For Red Star, there were clear amendments to be made. She grew up on the Crow reservation in the 1990s and her culture was flourishing, a living, contemporary thing. Where the 19th-century government photographer did everything possible to take the delegation’s chiefs out of context, Red Star loads it back in. She traces dangling ermine robes and conch shell earrings with fine lines in bright red ink; her hand limns feathers and braids, injecting color and verve. Rich and telling annotations bring the tomblike images to life.
Some of Red Star’s notes are practical, signifiers that denote rank and stature in the Crow hierarchy: Medicine Crow’s eagle feather was a symbol of leadership; the comb in Many War Achievements’s hair indicated 11 wives. More fascinating are Red Star’s projections and imaginings, reading personality and vitality into the cold and stoic faces staring back. “I can kick your ass with these eyes,” reads one of her annotations for Bia Eélisaash, or Two Belly. “I am not a fan of the white man” reads her note for another portrait, in which she highlights a particular braid in the hair of Déaxitchish, or Pretty Eagle.
There’s a wicked truth to her speculative history: These men were not amused, and who could blame them? Significantly, she infuses blunt and perfunctory observation with the richness of emotional life. The photographs tell you what these men were: dignitaries subjected to ethnographic classification. Red Star’s treatment vivifies them with who they might have truly been. Their dignity was taken from them; she takes it back.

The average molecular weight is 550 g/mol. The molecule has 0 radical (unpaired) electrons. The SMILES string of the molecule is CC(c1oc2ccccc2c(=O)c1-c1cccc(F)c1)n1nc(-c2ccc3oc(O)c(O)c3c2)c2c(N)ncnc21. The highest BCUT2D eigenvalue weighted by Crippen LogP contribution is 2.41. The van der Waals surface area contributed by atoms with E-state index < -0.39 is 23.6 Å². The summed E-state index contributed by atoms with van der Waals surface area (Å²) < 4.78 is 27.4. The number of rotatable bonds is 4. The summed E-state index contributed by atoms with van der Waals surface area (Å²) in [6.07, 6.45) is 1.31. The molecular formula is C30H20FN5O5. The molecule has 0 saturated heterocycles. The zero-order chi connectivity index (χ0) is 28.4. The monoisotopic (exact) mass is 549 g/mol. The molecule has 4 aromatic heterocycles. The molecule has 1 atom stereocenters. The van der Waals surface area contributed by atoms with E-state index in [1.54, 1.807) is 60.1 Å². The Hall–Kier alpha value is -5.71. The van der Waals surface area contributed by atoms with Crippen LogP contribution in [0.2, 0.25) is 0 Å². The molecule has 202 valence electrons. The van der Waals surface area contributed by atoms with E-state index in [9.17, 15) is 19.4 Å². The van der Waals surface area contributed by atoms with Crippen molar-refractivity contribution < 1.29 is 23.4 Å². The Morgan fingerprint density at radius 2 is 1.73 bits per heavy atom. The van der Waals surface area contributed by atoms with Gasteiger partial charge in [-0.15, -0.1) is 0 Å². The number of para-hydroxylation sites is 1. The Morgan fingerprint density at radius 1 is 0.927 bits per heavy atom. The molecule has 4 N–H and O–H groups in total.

Red Star has always used the absurd to help make her work approachable, which of course is the point. Americans have for generations shrugged off the realities of centuries of genocide, due at least partly to the unimaginable scope of atrocity. Red Star’s early work is wryly seductive, using kitsch around Native American representation as raw material for a critical view. A floor-to-ceiling image from her “The Four Seasons” series, from 2006, greets you at the exhibition’s door; it’s a picture of Red Star in full beaded Crow regalia posed in front of a postcard-worthy backdrop of the Rocky Mountains. Another piece, “Apsáalooke Feminist #2,” from 2016, pictures the artist on the couch with her daughter in a suburban-style setting overloaded with Crow motifs. It’s an amped-up declaration that Native American culture is alive and well and maybe even thriving in a cul-de-sac near you.
There are, of course, limits to how much any artist can soften so heavy a blow. Red Star has said that her “Four Seasons” series came about when, on a visit to New York’s Museum of Natural History, she passed the dinosaur display to find a series of sterile dioramas, complete with mannequins, depicting Native American life — culture under glass.
In at least one of the chief portraits, Red Star pulls no punches. A longer annotation describes Pretty Eagle’s life after death: “My remains, along with sixty other tribal members, were stolen from their burial sites along the Bighorn River by Bighorn County sanitarian Dr. W.A. Russell,” she writes alongside the chief’s jutting jawline. “My body sold to a collector for $500 and kept for 72 years at the Museum of Natural History.” Pretty Eagle finally made it home in 1994 to Bighorn Canyon, where he now rests. Photos may not lie, but they’re awfully good at telling partial truths. Red Star, in her way, completes the picture to make history whole.
WENDY RED STAR: APSÁALOOK: CHILDREN OF THE LARGE-BEAKED BIRD
At the Massachusetts Museum of Contemporary Art, 1040 Mass MoCA Way, North Adams. Through May 2022. www.massmoca.org, 413-664-4481